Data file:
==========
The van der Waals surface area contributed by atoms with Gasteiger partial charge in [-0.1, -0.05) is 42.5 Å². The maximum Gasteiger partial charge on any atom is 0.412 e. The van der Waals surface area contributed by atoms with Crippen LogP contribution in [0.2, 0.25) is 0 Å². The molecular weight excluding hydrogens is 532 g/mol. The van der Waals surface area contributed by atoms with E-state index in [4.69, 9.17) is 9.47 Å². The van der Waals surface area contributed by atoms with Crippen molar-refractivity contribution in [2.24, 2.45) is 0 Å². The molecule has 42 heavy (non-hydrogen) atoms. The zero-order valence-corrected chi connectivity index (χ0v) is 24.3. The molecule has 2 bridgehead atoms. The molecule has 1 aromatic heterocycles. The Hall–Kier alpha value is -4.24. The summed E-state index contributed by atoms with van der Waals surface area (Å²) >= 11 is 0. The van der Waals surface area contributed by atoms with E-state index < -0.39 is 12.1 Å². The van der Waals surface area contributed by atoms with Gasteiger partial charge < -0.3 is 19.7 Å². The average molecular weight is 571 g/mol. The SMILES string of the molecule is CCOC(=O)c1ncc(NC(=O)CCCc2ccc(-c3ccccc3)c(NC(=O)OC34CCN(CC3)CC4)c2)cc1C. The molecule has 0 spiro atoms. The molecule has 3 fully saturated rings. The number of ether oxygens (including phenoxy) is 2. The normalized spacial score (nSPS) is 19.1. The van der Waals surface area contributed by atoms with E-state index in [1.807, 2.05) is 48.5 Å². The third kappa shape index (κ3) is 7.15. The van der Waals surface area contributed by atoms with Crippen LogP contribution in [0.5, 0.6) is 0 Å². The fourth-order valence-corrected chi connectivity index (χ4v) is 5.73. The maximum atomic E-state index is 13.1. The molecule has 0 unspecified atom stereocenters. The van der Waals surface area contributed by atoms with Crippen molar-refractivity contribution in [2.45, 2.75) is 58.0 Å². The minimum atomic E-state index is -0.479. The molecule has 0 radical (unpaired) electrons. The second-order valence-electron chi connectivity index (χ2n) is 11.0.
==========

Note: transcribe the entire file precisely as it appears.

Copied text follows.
The van der Waals surface area contributed by atoms with Gasteiger partial charge in [-0.1, -0.05) is 42.5 Å². The maximum Gasteiger partial charge on any atom is 0.412 e. The van der Waals surface area contributed by atoms with Crippen LogP contribution in [0.2, 0.25) is 0 Å². The molecular weight excluding hydrogens is 532 g/mol. The van der Waals surface area contributed by atoms with E-state index in [4.69, 9.17) is 9.47 Å². The van der Waals surface area contributed by atoms with Crippen molar-refractivity contribution in [2.24, 2.45) is 0 Å². The molecule has 42 heavy (non-hydrogen) atoms. The zero-order valence-corrected chi connectivity index (χ0v) is 24.3. The molecule has 2 bridgehead atoms. The molecule has 1 aromatic heterocycles. The Hall–Kier alpha value is -4.24. The summed E-state index contributed by atoms with van der Waals surface area (Å²) >= 11 is 0. The van der Waals surface area contributed by atoms with E-state index < -0.39 is 12.1 Å². The van der Waals surface area contributed by atoms with Gasteiger partial charge < -0.3 is 19.7 Å². The average molecular weight is 571 g/mol. The SMILES string of the molecule is CCOC(=O)c1ncc(NC(=O)CCCc2ccc(-c3ccccc3)c(NC(=O)OC34CCN(CC3)CC4)c2)cc1C. The molecule has 0 spiro atoms. The molecule has 3 fully saturated rings. The number of ether oxygens (including phenoxy) is 2. The normalized spacial score (nSPS) is 19.1. The van der Waals surface area contributed by atoms with E-state index in [1.807, 2.05) is 48.5 Å². The third kappa shape index (κ3) is 7.15. The van der Waals surface area contributed by atoms with Crippen LogP contribution in [0.5, 0.6) is 0 Å². The fourth-order valence-corrected chi connectivity index (χ4v) is 5.73. The maximum atomic E-state index is 13.1. The molecule has 0 unspecified atom stereocenters. The van der Waals surface area contributed by atoms with Crippen molar-refractivity contribution in [2.45, 2.75) is 58.0 Å². The minimum atomic E-state index is -0.479. The molecule has 0 radical (unpaired) electrons. The second-order valence-electron chi connectivity index (χ2n) is 11.0.